We looked today at the title used by Jesus in Revelation 3:14 "the beginning of God's creation".  Through word studies in Colossians 1:18 and Proverbs 8:22-23, we concluded that we could rendered this title as Jesus being the Beginner of creation and His church.  Such a title is Jesus' way of asserting His eternality and His co-shared role as Creator along with the Father and the Spirit. 

Thursday, August 29, 2013

W.A Criswell's Sermon: "The Symbolic Meaning of the Seven Churches of Asia"

Matthew 16:18 "I also say to you that you are Peter, and upon this rock I will build My church; and the gates of Hades will not overpower it."

For years Dr. W.A Criswell pastored the First Baptist Church at Dallas and influenced an entire generation of preachers and Christians both inside and outside the Southern Baptist Convention.  God greatly used him to mold and shape the lives of many people.  In today's post I want to feature an outline of Revelation 2-3 from Dr. Criswell's notes on a sermon he preached in 1961 entitled: "The Symbolic Mean of the Seven Churches".  The website for all of Dr. Criswell's sermons and sermon notes is found at It is from that resource that I now present to you his outline of Revelation 2-3, unaltered and unedited.  Enjoy and be blessed this day as you read material from a wonderful preacher of the word - Dr. W.A Criswell.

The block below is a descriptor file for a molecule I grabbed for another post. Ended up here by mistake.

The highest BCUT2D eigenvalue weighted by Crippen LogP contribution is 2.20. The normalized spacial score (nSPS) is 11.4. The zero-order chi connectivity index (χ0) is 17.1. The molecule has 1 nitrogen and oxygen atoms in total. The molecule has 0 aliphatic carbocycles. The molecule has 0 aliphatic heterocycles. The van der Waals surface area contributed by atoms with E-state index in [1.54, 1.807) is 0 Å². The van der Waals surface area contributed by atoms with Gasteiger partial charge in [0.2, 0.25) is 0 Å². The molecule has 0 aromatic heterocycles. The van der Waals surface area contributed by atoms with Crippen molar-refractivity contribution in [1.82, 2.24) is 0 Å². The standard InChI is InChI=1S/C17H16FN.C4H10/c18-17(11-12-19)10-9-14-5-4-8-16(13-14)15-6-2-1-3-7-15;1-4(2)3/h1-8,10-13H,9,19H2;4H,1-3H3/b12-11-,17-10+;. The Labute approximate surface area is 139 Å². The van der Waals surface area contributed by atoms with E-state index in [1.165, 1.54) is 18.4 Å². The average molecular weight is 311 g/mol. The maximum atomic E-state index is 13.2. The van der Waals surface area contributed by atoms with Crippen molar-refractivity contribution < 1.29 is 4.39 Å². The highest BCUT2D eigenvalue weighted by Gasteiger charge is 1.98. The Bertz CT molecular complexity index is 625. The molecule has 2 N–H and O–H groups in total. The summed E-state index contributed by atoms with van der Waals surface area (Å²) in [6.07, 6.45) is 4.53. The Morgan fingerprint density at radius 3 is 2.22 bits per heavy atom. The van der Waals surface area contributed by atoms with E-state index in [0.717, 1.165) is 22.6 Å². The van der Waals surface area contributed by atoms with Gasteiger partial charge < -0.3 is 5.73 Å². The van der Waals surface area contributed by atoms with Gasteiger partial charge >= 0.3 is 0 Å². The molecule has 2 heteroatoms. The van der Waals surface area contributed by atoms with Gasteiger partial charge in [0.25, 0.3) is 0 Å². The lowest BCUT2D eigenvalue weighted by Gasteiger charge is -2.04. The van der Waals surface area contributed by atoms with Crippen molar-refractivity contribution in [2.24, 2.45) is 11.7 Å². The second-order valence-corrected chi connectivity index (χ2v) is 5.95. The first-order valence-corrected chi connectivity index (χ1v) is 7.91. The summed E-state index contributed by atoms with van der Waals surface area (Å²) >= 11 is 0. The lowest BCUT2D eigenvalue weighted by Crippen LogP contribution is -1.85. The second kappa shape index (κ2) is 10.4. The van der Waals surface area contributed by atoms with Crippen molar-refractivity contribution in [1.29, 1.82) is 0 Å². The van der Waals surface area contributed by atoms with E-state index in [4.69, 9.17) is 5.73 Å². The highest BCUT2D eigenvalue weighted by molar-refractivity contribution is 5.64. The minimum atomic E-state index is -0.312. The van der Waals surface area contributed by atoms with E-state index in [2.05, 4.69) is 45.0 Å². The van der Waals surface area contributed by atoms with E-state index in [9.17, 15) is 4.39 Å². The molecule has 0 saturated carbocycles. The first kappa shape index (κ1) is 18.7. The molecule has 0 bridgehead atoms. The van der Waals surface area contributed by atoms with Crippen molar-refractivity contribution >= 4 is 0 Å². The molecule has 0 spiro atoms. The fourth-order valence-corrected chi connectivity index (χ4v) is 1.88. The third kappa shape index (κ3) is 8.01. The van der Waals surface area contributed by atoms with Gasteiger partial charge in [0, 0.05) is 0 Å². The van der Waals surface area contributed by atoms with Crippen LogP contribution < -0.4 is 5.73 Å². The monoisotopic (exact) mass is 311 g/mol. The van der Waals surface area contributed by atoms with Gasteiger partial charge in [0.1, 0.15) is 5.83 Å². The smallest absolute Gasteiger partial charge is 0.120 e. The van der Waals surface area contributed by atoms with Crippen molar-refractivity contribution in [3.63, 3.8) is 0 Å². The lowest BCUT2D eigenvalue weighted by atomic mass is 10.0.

I.          They Represent All the Churches Through All History